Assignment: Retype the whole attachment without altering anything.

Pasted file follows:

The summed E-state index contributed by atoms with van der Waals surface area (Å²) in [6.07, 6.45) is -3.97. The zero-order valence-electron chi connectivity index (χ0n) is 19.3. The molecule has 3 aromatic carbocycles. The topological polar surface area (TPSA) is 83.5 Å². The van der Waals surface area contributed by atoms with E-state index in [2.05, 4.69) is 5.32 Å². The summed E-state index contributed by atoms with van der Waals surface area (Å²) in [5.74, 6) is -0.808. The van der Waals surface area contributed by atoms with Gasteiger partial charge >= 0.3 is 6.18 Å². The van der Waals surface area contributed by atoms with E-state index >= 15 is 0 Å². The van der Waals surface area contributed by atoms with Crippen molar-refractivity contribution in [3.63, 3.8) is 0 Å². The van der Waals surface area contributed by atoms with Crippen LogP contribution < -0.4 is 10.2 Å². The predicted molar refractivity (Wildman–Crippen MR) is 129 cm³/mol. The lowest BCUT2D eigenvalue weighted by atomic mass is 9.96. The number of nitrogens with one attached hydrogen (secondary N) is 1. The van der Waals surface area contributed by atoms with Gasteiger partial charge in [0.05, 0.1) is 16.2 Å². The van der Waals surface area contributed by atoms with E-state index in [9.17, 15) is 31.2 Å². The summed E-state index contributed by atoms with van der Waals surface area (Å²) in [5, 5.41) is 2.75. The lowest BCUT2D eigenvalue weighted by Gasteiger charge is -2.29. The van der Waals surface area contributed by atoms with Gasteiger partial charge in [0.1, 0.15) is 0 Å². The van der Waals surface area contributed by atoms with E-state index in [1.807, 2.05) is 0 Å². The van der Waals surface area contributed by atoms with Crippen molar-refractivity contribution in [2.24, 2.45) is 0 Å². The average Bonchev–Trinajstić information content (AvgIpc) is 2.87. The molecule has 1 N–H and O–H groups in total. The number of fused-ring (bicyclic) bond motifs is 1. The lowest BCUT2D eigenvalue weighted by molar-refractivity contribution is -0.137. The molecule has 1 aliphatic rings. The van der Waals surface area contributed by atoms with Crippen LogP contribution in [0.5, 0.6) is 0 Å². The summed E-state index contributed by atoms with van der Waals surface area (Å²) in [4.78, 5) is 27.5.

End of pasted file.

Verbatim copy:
The summed E-state index contributed by atoms with van der Waals surface area (Å²) in [6.07, 6.45) is -3.97. The zero-order valence-electron chi connectivity index (χ0n) is 19.3. The molecule has 3 aromatic carbocycles. The topological polar surface area (TPSA) is 83.5 Å². The van der Waals surface area contributed by atoms with E-state index in [2.05, 4.69) is 5.32 Å². The summed E-state index contributed by atoms with van der Waals surface area (Å²) in [5.74, 6) is -0.808. The van der Waals surface area contributed by atoms with Gasteiger partial charge >= 0.3 is 6.18 Å². The van der Waals surface area contributed by atoms with E-state index >= 15 is 0 Å². The van der Waals surface area contributed by atoms with Crippen molar-refractivity contribution in [3.63, 3.8) is 0 Å². The van der Waals surface area contributed by atoms with Crippen LogP contribution < -0.4 is 10.2 Å². The predicted molar refractivity (Wildman–Crippen MR) is 129 cm³/mol. The lowest BCUT2D eigenvalue weighted by atomic mass is 9.96. The number of nitrogens with one attached hydrogen (secondary N) is 1. The van der Waals surface area contributed by atoms with Gasteiger partial charge in [0.05, 0.1) is 16.2 Å². The van der Waals surface area contributed by atoms with E-state index in [9.17, 15) is 31.2 Å². The summed E-state index contributed by atoms with van der Waals surface area (Å²) in [5, 5.41) is 2.75. The lowest BCUT2D eigenvalue weighted by Gasteiger charge is -2.29. The van der Waals surface area contributed by atoms with Gasteiger partial charge in [0.1, 0.15) is 0 Å². The van der Waals surface area contributed by atoms with E-state index in [1.807, 2.05) is 0 Å². The van der Waals surface area contributed by atoms with Crippen molar-refractivity contribution in [2.24, 2.45) is 0 Å². The average Bonchev–Trinajstić information content (AvgIpc) is 2.87. The molecule has 1 N–H and O–H groups in total. The number of fused-ring (bicyclic) bond motifs is 1. The lowest BCUT2D eigenvalue weighted by molar-refractivity contribution is -0.137. The molecule has 1 aliphatic rings. The van der Waals surface area contributed by atoms with Crippen LogP contribution in [0.5, 0.6) is 0 Å². The summed E-state index contributed by atoms with van der Waals surface area (Å²) in [4.78, 5) is 27.5.